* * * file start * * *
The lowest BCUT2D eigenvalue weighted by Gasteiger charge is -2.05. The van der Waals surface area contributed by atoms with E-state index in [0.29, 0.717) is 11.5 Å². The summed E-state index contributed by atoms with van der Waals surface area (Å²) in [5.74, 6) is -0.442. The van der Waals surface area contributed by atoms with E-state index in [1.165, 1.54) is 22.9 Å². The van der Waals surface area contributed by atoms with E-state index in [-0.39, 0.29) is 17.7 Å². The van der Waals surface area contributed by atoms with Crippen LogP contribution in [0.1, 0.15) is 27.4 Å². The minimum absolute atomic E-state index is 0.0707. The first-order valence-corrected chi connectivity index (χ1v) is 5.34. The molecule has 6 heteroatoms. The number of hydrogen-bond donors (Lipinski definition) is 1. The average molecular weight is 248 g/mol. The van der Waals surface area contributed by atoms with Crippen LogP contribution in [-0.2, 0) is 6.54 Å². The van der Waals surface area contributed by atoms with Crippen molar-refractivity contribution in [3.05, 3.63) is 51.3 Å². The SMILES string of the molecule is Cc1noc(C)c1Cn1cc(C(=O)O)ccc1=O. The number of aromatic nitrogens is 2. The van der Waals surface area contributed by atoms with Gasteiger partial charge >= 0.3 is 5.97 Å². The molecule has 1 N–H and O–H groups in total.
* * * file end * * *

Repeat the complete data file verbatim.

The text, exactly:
The lowest BCUT2D eigenvalue weighted by Gasteiger charge is -2.05. The van der Waals surface area contributed by atoms with E-state index in [0.29, 0.717) is 11.5 Å². The summed E-state index contributed by atoms with van der Waals surface area (Å²) in [5.74, 6) is -0.442. The van der Waals surface area contributed by atoms with E-state index in [1.165, 1.54) is 22.9 Å². The van der Waals surface area contributed by atoms with E-state index in [-0.39, 0.29) is 17.7 Å². The van der Waals surface area contributed by atoms with Crippen LogP contribution in [0.1, 0.15) is 27.4 Å². The minimum absolute atomic E-state index is 0.0707. The first-order valence-corrected chi connectivity index (χ1v) is 5.34. The molecule has 6 heteroatoms. The number of hydrogen-bond donors (Lipinski definition) is 1. The average molecular weight is 248 g/mol. The van der Waals surface area contributed by atoms with Crippen LogP contribution in [-0.2, 0) is 6.54 Å². The van der Waals surface area contributed by atoms with Crippen molar-refractivity contribution in [3.05, 3.63) is 51.3 Å². The SMILES string of the molecule is Cc1noc(C)c1Cn1cc(C(=O)O)ccc1=O. The number of aromatic nitrogens is 2. The van der Waals surface area contributed by atoms with Gasteiger partial charge >= 0.3 is 5.97 Å². The molecule has 1 N–H and O–H groups in total.